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Dynamic Content Customization for Marketers: A Primer

  |  August 1, 2011   |  Comments

Approaches and advantages to increasing customer relevancy on your website.

Consumers are getting savvier in their surfing and they are expecting more from a website. We don't want to have to dig for what we're looking for, we want it front and center. We desire a highly relevant, personalized website experience.

More and more companies are developing "smart" websites that learn about the user as she navigates the site and customize the experience accordingly. These websites are not a static, one-size-fits-all approach. Instead, these websites instead understand that every visitor has unique needs and motivations, and cater to fit these individual needs in a dynamic fashion.

In this column, "Smart Ads for Smart Advertisers," I examined banner ads that assemble in real time to produce the most relevant version for a given prospect.

This time we'll focus on bringing that same level of personalization and customization to your website.

What Is Dynamic Content Customization?

A typical website consists of a standard architecture that includes a hierarchy of content pages. When a user clicks on a specific link, she will always land on the same page. When a user returns to a website, she will always see the same home page. A dynamic website is one that changes based on the user. Instead of static HTML pages, the web pages assemble "on the fly" (dynamically) in real time.

The simplest form of dynamic content customization is when a user leaves a website and when she later returns and sees a unique version of the home page. Often this unique version served up is based on either observed or explicit user preferences. An example of this is language selection. If you chose English the first time you came to a website, you will always default to the English version of the website. Another common example of dynamic content customization relates to geo-location. Based on your IP address, the default home page of a travel site will always show your assumed departing location and travel packages related to this location.

Amazon is the token example of a "smart" website. It observes a user's book interests and purchases, and then offers up suggested titles the reader might also be interested in based on others who viewed and purchased the same types of books. Apple iTunes "Genius" tool employs similar observe-and-suggest technology.

Essentially any site that learns about the user as she navigates through the site, and subsequently adapts the site to meet her intuited needs, is employing some form of dynamic content customization.

How Does It Work?

Dynamic content customization is typically made possible through the use of cookies. A cookie, a piece of code that can store information, is dropped on a user's computer by the website. A rules engine is built on the back-end that tells the web server what content to display at what time based on the browsing history stored within the cookie.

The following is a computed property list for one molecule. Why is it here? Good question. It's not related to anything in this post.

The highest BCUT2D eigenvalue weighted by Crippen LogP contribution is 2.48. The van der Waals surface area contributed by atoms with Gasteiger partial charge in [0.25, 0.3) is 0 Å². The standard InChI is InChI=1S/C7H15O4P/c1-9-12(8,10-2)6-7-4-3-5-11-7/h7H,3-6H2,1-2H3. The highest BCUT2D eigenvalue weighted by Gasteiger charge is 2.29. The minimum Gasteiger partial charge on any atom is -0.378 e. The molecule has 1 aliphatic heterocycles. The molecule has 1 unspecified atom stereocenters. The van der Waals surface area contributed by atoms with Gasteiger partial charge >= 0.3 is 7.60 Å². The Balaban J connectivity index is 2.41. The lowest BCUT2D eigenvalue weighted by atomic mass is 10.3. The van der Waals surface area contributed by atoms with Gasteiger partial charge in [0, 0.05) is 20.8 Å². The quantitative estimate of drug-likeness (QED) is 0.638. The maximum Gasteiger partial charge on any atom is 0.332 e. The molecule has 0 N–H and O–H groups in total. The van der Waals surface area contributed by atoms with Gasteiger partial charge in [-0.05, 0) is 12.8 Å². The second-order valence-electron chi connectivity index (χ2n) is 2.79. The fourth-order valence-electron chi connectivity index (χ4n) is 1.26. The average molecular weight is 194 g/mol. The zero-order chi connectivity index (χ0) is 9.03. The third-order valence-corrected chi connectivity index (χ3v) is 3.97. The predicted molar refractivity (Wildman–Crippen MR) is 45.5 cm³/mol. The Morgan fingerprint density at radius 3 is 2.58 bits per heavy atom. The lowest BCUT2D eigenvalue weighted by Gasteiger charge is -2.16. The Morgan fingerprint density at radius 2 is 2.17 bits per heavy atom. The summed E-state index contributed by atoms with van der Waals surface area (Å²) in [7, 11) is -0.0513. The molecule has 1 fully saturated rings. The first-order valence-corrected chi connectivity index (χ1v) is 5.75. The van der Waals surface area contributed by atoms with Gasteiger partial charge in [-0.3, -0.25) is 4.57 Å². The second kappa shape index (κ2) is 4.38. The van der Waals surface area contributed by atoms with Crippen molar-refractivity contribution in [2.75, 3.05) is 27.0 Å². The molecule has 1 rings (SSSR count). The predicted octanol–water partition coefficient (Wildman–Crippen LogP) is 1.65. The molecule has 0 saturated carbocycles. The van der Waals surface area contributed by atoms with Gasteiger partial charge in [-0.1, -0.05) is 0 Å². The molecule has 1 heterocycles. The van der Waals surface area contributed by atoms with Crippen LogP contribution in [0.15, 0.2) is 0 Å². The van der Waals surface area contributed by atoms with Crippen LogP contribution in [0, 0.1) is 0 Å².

The page templates and the page content both live separately within the database, enabling the content that is displayed within the template to be swapped out or adjusted in real time.

Your web development company should be able to build a rules engine/content customization platform. Another option is to purchase and deploy an off-the-shelf content management platform that offers dynamic website customization.

Marketers need to define the various potential customer segments up front to determine the content and feature-sets to create to meet these customer needs. These segments will help define the actual business rules that determine when and where to show each unique permutation or combination of templates and content.

What Are the Advantages?

The benefits are similar to what was outlined in my column about smart ads.

Most notably, the improved customer relevancy stands to significantly increase offer response and uptake rates. So with some additional investment upfront to put in place dynamic customization, you should see the return quite quickly in terms of customer acquisition and retention.

Another distinct advantage is the reduced workload (and cost) required for making content changes or additions. Discrete content elements or features can be easily added into the database and made available for assembly without the need to add a new page or navigation element to the main website.

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ABOUT THE AUTHOR

Julie Batten

Julie is a member of the senior strategy team at Klick Health, focused on online media and digital. Julie initially established and led the media practice at Klick for several years, relinquishing leadership to expand beyond media into additional digital tactics. She brings a wealth of experience in search marketing, digital media, and all facets of digital strategy to bear, helping Klick's clients develop innovative digital solutions. As her role has evolved, so have her contributions to ClickZ, which she has been writing for since 2007.

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